The phone is also waterproof up to IP67, which should protect it from rainy days and close calls with the faucet. Unfortunately, I wasn’t able to test these claims by also accidentally spilling a bottle of water onto it.

Waterproofing isn’t anything new when it comes to smartphones. However, HP went through the trouble of installing the seals internally, ensuring the shell is smooth and seamless and free of any unsightly plastic tabs.

The phone’s other specs include an Qualcomm Adreno 530 GPU integrated into the Snapdragon chip, paired with a massive, 4,150mAh battery you can charge through the USB-C port. You’ll also get 64GB of storage with that 4GB of DDR4 RAM – a debut for this quicker-grade memory on a mobile device.

On the imaging side, the HP Elite x3 comes equipped with a 16 megapixel (MP) rear facing camera. Meanwhile, the front facing webcam sports a 8MP sensor that actually captures two images while in Skype chats and combines them to create an balanced, HDR-like image.

HP has not announced pricing for the HP Elite x3, but based on this spec sheet, you should expect it to cost a pretty penny. The Windows 10 smartphone is expected to arrive sometime later this summer.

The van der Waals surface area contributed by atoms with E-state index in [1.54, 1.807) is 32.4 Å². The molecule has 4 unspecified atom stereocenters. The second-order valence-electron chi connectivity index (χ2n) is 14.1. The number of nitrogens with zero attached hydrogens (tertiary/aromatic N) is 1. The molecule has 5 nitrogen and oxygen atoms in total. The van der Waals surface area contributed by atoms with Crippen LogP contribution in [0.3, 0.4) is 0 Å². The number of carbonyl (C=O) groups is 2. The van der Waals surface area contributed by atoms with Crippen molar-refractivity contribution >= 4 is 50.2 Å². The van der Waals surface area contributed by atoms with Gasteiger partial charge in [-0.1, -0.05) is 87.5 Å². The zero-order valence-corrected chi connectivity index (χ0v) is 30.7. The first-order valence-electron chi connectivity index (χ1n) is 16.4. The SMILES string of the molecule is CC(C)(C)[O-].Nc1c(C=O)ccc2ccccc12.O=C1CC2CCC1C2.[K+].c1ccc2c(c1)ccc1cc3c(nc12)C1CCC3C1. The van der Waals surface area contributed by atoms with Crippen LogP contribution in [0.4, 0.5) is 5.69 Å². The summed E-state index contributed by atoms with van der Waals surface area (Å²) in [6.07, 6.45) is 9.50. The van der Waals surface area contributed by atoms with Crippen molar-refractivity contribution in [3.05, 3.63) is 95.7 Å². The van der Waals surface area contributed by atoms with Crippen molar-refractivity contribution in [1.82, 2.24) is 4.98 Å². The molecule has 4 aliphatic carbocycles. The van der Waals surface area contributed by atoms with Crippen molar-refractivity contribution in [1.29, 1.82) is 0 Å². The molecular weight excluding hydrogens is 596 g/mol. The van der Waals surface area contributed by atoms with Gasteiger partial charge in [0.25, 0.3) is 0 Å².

Desktop anywhere

Already a seemingly top-notch Windows phone, the HP Elite x3 can expand into a laptop called the Mobile Extender. This is essentially a shell of a notebook that features a 12.5-inch, 1,080p display with a working trackpad and keyboard.

In place of a processor, GPU, RAM and everything else found in a typical laptop, the Elite x3 transmits and powers the entire Windows 10 experience through Miracast and WiGig technologies.

At the MWC 2016 preview event, HP had no working samples. The mock-up Mobile Extender feels similar to a Chromebook in that it’s lightweight and almost entirely plastic. The keyboard’s travel felt a bit short for HP’s typical keyboard design, but – then again – this was a pre-production model.

The screen also rotates on an L-shaped hinge, which props the keyboard up by a few centimeters for an angled typing experience. Unfortunately, the laptop isn’t a 2-in-1 device.

While the ability to transform into a Windows 10 tablet seems like a no brainer, HP’s Mike Nash explains it would have added too many layers to Microsoft’s Continuum.

For its last magic trick, you can slot the Elite x3 into HP’s new USB-C dock to connect it to a screen, keyboard and mouse for a full desktop experience. It’s quite similar to how Microsoft’s own phones handle it, the only difference being a simple dock rather than a long cable to connect the phone.

Early verdict

Windows 10 Mobile is already in a slump, with almost no devices coming out. Enter the 5.96-inch HP Elite x3: one of the most intriguing, versatile and overpowered phones on any platform.

That said, good hardware doesn’t fix Windows 10 Mobile‘s other big problem: a stagnant app store. Until I have more time with it, I’m also not 100% confident the Elite x3 can smoothly transition between its three modes.

Regardless, I have high hopes for this extreme Windows 10 smartphone.